Tagged: Kettle's Yard
Kettle’s Yard, Cambridge
Originally the Cambridge home of curator, art collector and sometime artist Jim Ede and his wife Helen, Kettle’s Yard House serves as the University of Cambridge’s art gallery, housing the couple’s spectacular collection of early 20th-century art.
Having moved to Cambridge in 1956, the couple converted four slim cottages (reportedly slum dwellings scheduled for demolition) into one rather idiosyncratic house.
Thanks to Jim’s job as a curator at the Tate Gallery, the couple were able to fill their home with artworks by famous names like Barbara Hepworth, Henry Moore and Joan Mirò (mostly acquired before these artists reached the pinnacle of their success), which they carefully and lovingly arranged around the house. Jim was meticulous about this, believing that the positioning of an artwork relative to its surroundings was almost as important as the artwork itself and that each room of the house should be regarded as a collective work of art in its own right.
It was also part of Jim’s philosophy that art should be shared in a relaxed, informal environment and so he would hold ‘open house’ tours, inviting students from the University of Cambridge over for afternoon tea to enjoy the art and even to borrow paintings from his collection to hang in their rooms during term-time.
Concerned that his beloved house would be broken up upon his death, Jim gave the house and collection to the University of Cambridge in 1966 on the condition that they would fund various improvements, including the construction of a large new wing in the late 1960s to host live music events and to preserve the space as the couple left it upon their departure in 1973.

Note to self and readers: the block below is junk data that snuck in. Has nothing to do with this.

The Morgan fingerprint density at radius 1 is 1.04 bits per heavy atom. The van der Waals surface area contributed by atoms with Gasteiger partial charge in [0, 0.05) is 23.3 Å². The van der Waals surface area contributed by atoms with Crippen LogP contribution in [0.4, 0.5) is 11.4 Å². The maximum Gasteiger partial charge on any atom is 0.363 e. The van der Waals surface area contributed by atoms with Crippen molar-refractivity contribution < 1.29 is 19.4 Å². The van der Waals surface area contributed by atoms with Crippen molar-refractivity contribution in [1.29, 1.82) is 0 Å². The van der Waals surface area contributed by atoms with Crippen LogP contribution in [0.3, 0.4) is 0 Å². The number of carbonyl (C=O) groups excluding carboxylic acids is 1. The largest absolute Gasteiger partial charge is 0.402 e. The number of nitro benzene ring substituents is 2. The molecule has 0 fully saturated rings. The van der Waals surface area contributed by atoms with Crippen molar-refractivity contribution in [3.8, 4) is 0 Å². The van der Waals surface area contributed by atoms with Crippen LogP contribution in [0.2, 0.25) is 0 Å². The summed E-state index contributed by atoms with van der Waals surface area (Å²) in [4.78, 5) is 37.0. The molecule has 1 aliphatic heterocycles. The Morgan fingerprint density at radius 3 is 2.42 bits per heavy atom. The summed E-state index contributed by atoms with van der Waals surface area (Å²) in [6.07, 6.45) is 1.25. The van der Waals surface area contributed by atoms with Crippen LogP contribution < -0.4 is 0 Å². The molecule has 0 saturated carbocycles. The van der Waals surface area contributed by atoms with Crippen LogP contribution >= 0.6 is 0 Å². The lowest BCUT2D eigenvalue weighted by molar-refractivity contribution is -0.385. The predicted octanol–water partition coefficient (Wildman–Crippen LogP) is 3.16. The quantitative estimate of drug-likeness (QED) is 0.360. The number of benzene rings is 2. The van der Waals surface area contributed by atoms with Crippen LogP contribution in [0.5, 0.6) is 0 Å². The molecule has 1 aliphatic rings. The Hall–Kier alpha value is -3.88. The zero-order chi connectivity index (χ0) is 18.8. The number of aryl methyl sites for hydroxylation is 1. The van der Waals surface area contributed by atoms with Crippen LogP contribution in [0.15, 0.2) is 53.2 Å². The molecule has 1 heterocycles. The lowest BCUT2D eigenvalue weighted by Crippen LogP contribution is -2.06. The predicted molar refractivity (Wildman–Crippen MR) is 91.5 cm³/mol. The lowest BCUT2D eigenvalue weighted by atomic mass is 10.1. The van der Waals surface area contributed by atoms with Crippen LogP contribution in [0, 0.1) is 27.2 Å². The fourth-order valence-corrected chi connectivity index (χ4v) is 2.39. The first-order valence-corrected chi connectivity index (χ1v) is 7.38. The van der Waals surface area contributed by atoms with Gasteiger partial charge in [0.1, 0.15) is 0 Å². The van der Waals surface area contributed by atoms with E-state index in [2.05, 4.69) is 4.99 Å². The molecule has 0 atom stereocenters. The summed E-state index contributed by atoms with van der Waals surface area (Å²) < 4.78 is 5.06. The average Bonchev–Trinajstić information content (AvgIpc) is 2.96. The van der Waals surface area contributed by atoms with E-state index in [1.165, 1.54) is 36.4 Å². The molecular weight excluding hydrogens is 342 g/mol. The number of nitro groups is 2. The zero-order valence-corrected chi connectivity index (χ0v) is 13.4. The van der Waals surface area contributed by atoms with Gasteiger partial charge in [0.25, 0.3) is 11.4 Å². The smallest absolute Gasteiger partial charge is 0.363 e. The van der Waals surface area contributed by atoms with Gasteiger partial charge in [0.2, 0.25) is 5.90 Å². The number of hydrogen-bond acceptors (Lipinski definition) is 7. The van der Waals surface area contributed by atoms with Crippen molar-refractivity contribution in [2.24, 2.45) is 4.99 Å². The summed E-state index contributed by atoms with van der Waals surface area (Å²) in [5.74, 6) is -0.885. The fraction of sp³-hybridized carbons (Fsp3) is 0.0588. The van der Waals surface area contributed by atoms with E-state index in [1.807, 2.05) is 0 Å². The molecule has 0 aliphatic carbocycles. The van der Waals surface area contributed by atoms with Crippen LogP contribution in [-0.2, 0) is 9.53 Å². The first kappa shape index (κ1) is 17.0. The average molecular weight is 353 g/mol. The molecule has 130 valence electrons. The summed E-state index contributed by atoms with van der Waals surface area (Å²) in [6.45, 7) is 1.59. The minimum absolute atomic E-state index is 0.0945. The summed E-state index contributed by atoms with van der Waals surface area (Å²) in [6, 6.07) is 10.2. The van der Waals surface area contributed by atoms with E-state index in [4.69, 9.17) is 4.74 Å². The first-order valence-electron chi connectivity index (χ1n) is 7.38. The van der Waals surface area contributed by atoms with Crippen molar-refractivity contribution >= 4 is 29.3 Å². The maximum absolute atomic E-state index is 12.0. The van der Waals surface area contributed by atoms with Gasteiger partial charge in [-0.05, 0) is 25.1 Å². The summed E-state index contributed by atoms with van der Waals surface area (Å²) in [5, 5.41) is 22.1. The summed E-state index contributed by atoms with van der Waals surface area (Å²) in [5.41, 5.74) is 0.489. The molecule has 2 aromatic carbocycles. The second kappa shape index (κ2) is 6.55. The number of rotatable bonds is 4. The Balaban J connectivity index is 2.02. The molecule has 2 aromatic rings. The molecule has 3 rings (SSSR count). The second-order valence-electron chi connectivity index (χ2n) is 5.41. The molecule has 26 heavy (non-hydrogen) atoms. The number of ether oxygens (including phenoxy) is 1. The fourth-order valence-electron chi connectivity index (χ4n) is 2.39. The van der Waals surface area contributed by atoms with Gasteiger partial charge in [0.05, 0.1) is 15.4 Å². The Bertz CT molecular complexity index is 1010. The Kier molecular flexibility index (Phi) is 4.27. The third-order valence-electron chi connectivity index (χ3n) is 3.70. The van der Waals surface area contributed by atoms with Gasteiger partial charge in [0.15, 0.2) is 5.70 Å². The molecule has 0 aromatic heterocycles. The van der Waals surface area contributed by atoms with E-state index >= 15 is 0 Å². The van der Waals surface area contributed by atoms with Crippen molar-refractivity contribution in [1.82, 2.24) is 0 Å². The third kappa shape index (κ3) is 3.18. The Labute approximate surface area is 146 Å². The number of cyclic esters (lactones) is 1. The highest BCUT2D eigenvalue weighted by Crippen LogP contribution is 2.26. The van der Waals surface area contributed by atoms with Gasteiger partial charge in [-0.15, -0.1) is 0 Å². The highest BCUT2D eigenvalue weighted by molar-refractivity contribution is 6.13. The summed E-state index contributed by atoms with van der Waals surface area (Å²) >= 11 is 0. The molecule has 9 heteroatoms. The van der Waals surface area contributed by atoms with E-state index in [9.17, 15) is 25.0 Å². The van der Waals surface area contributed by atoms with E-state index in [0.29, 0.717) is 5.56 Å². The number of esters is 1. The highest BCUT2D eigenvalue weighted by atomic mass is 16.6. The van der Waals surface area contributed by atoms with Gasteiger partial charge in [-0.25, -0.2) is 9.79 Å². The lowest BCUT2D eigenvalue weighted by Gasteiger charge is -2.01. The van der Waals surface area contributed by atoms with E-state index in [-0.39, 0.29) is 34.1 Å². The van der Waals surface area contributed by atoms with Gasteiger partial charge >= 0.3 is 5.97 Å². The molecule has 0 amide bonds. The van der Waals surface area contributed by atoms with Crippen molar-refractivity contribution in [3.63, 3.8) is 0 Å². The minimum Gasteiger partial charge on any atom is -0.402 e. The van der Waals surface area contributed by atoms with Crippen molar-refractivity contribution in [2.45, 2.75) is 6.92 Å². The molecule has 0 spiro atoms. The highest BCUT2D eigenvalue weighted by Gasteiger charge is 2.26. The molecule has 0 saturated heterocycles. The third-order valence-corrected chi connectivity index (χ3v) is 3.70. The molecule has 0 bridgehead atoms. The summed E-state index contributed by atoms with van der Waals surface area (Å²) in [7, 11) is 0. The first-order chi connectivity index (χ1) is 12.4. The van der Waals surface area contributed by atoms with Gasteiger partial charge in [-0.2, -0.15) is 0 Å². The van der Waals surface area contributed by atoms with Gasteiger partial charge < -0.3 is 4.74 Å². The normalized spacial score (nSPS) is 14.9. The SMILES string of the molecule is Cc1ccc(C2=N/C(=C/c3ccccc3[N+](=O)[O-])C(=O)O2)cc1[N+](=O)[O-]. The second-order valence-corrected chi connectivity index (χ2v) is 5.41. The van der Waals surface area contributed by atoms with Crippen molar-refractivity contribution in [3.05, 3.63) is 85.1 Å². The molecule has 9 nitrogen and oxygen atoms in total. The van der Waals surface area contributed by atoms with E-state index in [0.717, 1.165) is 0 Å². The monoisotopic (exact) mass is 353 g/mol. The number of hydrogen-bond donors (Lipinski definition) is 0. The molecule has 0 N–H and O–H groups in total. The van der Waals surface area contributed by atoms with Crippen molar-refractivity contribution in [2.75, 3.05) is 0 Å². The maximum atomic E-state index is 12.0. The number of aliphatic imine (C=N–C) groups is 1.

Jim’s art arranging skills and all-round good taste were still very much in evidence when I joined a recent tour of the house, which began in the original older wing of the house.
This part of the house consisted of the three original cottages knocked into one and contained the couples’ bedrooms and a reception room on both the upper and lower levels. Whilst the couple had upgraded the original slum cottages, installing more luxurious fixtures and fittings to replace the original features (the mid century-style spiral staircase and large windows would not have been found in the original slum dwellings, for example), these rooms were low ceilinged and modest in size. This made for an unusually homely and intimate setting for displaying significant pieces of early 20th century paintings and sculpture.
The original wing of the house was connected to the newer wing by a bridge link/small conservatory on the upper floor. Crossing the bridge, you went from the slightly claustrophobic spaces of the original cottages to jaw dropping, full-on, double height 1960s modernism. This provided more of a gallery-like setting for the rest of the collection and the downstairs area was also large enough to be used for live music events as requested by Jim when he gave the house to the University of Cambridge.